Sand's short novel offers an exciting plot, engaging characters, and food for thought as she showcases late Renaissance Venice in an entertaining form. Complex notions, such as the role of the artist, importance of community, and the aesthetic ideal become entirely accessible as they are communicated through lively conversation. Critical appreciation of the work of George Sand (1804-1876), one of the most important women writers in the French tradition, has grown over the last thirty years in parallel to the development of feminist literary studies. But even as her corpus has been rediscovered by readers and re-evaluated by critics, a few gems have remained largely forgotten. With his translation of Sand's "The Master Mosaic Makers" (1837), the first English rendition in over a century, Henry F. Majewski brings once again to light a multifaceted text whose critical reassessment is long overdue. "The Master Mosaic Makers" is a tale written for the pleasure of the author's young son, to whom she dedicates the novel, and it remains a pleasurable text for contemporary readers.
Set in Renaissance Venice, it relates the historically-based story of the Zuccati brothers, mosaic makers in Saint Mark's Basilica who are unjustly accused and imprisoned for poor workmanship, then ultimately freed in an affirmation of the worth of their craft. The translator's admirable introduction to the novel situates it in the context of Sand's lengthy career and her artistic vision, detailing its richness and demonstrating its importance for Sand studies and, more generally, for French literature, women's writing, and aesthetic theory. There is perhaps no one better equipped to the task of translating and elucidating "The Master Mosaic Makers", a novel by a French romantic writer about artisans, than Henry Majewski. Professor Emeritus of French Studies at Brown University, he specializes in 19th-century literature and, in particular, in the romantic period and the relationship between fiction and the visual arts.
His many publications include, most recently, "Transposing Art into Texts in French Romantic Literature" (University of North Carolina Press, 2002), in which he studies the work of ekphrasis - the verbal rendering of a visual representation - in texts by Sand, Honore de Balzac, and Theophile Gautier, among others. As Majewski demonstrates, "The Master Mosaic Makers", although composed early in Sand's long career as a writer, contains traces of many of the interests and passions that motivated her work across the many periods that define it: it is at once an aesthetic treatise, a reflection of the author's utopian vision, a work that reveals her feminist sensibilities, and a study in regionalism. Majewski calls the novel the "embodiment of ideas in fictional structures," a forum allowing Sand to elaborate through her characters and their dialogue on the importance of craft and community in the artistic enterprise.
As such, it provides important insight into the social and artistic principles of the author by questioning the distinction between high and low art (painting versus mosaic making), defending the importance of artisanal work in the artistic endeavour, and deconstructing the trope of the artist as a solitary, male genius figure. We see Sand's own transposition of visual images into words through her careful attention to light and colour. Indeed, mosaic making - the rendering of a painting with tile or glass - itself becomes a metaphor for the process of writing, the manipulation of words, ideas, and images. While rich in detail of 16th-century Italy, the novel carries a utopian vision typical of 19th-century French Romanticism, and in so doing exemplifies Sand's political beliefs. It demonstrates her investment in communitarian ideals, her socialist affiliations, and her defense and idealization of workers - this last correlative to the veneration of peasants evident in her pastoral novels.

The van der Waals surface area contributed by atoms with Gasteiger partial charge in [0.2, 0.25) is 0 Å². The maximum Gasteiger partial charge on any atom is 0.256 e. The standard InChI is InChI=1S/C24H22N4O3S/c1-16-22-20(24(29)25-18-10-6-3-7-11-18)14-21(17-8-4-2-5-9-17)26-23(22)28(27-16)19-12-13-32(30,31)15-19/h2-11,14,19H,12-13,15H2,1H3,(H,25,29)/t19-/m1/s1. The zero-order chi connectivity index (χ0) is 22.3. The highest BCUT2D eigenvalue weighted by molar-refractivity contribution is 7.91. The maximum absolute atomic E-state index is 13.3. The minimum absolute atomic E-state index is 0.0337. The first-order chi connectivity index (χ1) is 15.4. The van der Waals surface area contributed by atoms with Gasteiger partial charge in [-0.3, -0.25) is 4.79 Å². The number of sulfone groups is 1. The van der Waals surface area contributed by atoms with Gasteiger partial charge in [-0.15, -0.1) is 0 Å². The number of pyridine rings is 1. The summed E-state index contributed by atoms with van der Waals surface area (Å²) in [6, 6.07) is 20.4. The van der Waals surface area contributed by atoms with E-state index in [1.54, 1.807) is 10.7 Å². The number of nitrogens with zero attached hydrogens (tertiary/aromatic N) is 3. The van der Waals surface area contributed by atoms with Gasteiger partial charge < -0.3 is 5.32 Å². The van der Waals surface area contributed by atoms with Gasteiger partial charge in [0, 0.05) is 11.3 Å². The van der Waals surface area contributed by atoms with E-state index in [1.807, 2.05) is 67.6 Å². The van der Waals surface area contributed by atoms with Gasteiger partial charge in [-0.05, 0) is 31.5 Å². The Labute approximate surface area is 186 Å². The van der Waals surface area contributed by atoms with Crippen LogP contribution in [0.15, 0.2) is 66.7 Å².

And although the novel contains no female characters of note, Majewski convincingly argues that it deserves consideration as a feminist work, in keeping with more explicitly feminist texts that Sand also composed in the 1830s (such as "Indiana" and "Lelia"). Feminist themes present in the novel include reverence for maternal care, indicated by the nurturing qualities found in male characters, and the valorization of craft, which is so often associated with women in opposition to the "great works" of men. In numerous ways, then, this text confirms the findings of leading scholars (such as Isabelle Hoog Naginski and Naomi Schor) that Sand's work defies the dominant strain of realism in 19th-century French literature, deserving instead to be read in view of an idealist philosophy. Henry Majewski's translation is as fine as his introduction is erudite and informative. He succeeds in maintaining Sand's style, imagery, and the effusion that characterizes the romantic vein of her work. While true to the French text, this rendering in English is also as elegant as the original.
We might consider it a kind of artistic transposition, the procedure Sand employs in her novel to translate colourful mosaics into evocative words, which recasts a long-forgotten 19th-century French masterpiece for the enjoyment of 21st-century readers of English. It is indeed a novel that can be enjoyed by a variety of readers, from non-specialists (such as the boy for whom it was written) to specialists in a variety of fields, including French literature, gender studies, Romanticism, and aesthetic theory.